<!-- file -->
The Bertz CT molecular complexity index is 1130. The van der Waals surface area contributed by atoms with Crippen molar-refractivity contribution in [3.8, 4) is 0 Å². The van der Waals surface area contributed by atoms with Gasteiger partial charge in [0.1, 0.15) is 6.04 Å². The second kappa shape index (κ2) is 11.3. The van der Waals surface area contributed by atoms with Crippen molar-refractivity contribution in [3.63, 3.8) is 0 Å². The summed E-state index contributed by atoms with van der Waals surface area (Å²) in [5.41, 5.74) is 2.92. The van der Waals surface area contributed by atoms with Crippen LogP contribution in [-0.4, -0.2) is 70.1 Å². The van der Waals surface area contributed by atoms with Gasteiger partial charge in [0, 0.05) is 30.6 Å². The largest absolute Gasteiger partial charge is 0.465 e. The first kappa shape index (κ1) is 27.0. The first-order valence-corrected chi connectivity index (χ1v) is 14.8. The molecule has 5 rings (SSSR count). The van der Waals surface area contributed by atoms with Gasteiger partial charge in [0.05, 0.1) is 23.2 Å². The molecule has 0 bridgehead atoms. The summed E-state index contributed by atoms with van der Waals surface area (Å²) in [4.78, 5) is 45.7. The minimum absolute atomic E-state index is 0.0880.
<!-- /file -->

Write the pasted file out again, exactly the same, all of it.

The Bertz CT molecular complexity index is 1130. The van der Waals surface area contributed by atoms with Crippen molar-refractivity contribution in [3.8, 4) is 0 Å². The van der Waals surface area contributed by atoms with Gasteiger partial charge in [0.1, 0.15) is 6.04 Å². The second kappa shape index (κ2) is 11.3. The van der Waals surface area contributed by atoms with Crippen molar-refractivity contribution in [3.63, 3.8) is 0 Å². The summed E-state index contributed by atoms with van der Waals surface area (Å²) in [5.41, 5.74) is 2.92. The van der Waals surface area contributed by atoms with Crippen LogP contribution in [-0.4, -0.2) is 70.1 Å². The van der Waals surface area contributed by atoms with Gasteiger partial charge in [0, 0.05) is 30.6 Å². The largest absolute Gasteiger partial charge is 0.465 e. The first kappa shape index (κ1) is 27.0. The first-order valence-corrected chi connectivity index (χ1v) is 14.8. The molecule has 5 rings (SSSR count). The van der Waals surface area contributed by atoms with Gasteiger partial charge in [0.05, 0.1) is 23.2 Å². The molecule has 0 bridgehead atoms. The summed E-state index contributed by atoms with van der Waals surface area (Å²) in [4.78, 5) is 45.7. The minimum absolute atomic E-state index is 0.0880.